The Star says the Manchester United boss is ready to pull the plug on the Ronaldinho deal unless the Brazilian puts pen to paper tonight.

And Chelsea have pulled out of a move to bring Juan Sebastian Veron to Stamford Bridge. Oh dear!

Posted: 18th, July 2003 | In: Back pages | Comment


Black And Blue

‘YOU’VE got to laugh at Chelsea fans. Well, the Chelsea fans who sit in the whites-only areas of Stamford Bridge.

When in Chelsea, do as the Roman does

The fans who made monkey noises last year at a black Chelsea fan who dared to wear the kit on match day and sit among them.

You can laugh at them. They, after all, are there to be laughed at.

The trouble for these true Blues began a few seasons back when the Chelsea gangsters had a black dreadlocked Dutchman installed as their manager.

Ruud Gullit was a shock at first but was soon put in the bracket of ‘all right black bastard’ by the Chelsea traditionalists.

After all, Ruud played football for Holland, and that means he’s all right. The Dutch love a tear-up on match day. So Ruud was all right, really.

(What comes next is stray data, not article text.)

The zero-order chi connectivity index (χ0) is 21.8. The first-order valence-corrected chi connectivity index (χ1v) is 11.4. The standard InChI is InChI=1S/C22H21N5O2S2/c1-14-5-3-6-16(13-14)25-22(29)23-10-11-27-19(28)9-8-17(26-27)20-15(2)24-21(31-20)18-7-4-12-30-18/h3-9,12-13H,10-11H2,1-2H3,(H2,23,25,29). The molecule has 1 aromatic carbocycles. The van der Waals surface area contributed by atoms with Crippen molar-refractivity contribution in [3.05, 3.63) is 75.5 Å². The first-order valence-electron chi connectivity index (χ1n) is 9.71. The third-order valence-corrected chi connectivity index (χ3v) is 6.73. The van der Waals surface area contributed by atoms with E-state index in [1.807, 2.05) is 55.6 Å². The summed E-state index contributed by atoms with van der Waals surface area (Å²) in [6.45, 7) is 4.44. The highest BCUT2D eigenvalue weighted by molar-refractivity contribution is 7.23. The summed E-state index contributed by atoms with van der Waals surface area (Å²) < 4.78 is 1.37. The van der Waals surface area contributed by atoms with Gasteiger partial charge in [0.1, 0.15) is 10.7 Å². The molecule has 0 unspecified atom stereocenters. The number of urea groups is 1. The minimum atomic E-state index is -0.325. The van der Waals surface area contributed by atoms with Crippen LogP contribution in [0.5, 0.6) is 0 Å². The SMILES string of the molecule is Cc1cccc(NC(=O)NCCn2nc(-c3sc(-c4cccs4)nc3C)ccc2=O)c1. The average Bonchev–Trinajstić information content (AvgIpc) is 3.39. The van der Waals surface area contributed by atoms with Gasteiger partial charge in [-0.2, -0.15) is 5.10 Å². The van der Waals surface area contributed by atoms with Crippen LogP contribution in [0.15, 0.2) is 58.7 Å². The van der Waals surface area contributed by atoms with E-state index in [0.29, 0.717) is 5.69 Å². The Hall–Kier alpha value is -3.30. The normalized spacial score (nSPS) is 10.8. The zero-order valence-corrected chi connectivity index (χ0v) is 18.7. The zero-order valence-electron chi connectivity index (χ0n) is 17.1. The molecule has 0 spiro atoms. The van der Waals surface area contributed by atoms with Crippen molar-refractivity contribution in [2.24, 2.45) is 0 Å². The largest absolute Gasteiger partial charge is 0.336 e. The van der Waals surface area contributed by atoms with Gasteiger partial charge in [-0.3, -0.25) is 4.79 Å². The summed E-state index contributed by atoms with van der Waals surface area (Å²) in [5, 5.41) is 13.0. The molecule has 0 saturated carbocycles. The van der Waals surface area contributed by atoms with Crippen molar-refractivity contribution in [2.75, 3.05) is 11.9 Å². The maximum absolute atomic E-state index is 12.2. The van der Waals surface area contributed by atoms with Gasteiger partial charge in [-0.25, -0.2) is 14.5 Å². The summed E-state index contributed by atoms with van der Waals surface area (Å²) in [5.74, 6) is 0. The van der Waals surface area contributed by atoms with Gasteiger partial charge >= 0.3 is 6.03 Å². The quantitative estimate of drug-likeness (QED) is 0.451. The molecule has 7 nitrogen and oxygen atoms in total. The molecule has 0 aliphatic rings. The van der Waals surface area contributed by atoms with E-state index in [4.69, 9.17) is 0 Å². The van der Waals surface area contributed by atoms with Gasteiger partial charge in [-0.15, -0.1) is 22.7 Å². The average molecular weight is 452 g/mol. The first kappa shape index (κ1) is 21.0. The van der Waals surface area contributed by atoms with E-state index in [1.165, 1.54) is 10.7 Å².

Still, though, the Blues made the monkey noises at other black players. Like albino gibbons they jumped around behind the goal.

And when Spurs came to play at the Bridge, they had a right old time.

‘Spurs are on their way to Auschwitz, Adolf’s going to gas them again,’ sing the good old boys.

The sound of what they imagine to be gas is then emitted from their thin lips. Up go the raised arms.

At least these boys don’t deny the Holocaust, even if they do celebrate it.

And now – guess what – Chelsea’ new boss, the man who leads them into a bright new dawn is a Jew. He’s a yiddo. How funny is that!

The fans that love all things white and pure right down to their yellowy teeth and fingernails now have an Italian manager and a Jewish owner.

The only thing that stops us all having the last laugh at Chelsea is that they also have more money than God and are in the process of constructing an enviable team.

And that’s the thing. As soon as the team wins things – if they win things – will we still hear the sound of the gas ovens from the Chelsea boys?

Or will Roman Abramovich now be put in the box for Yids who are all right – the ones who aren’t like the others?

The only thing missing from the Chelsea melting pot is an Asian footballer, and – Ho! Ho! – one who can take a great corner kick would be an added bonus.

Sadly, the sight of an Asian footballer at the Bridge – or at any professional ground – is a long way from becoming a reality.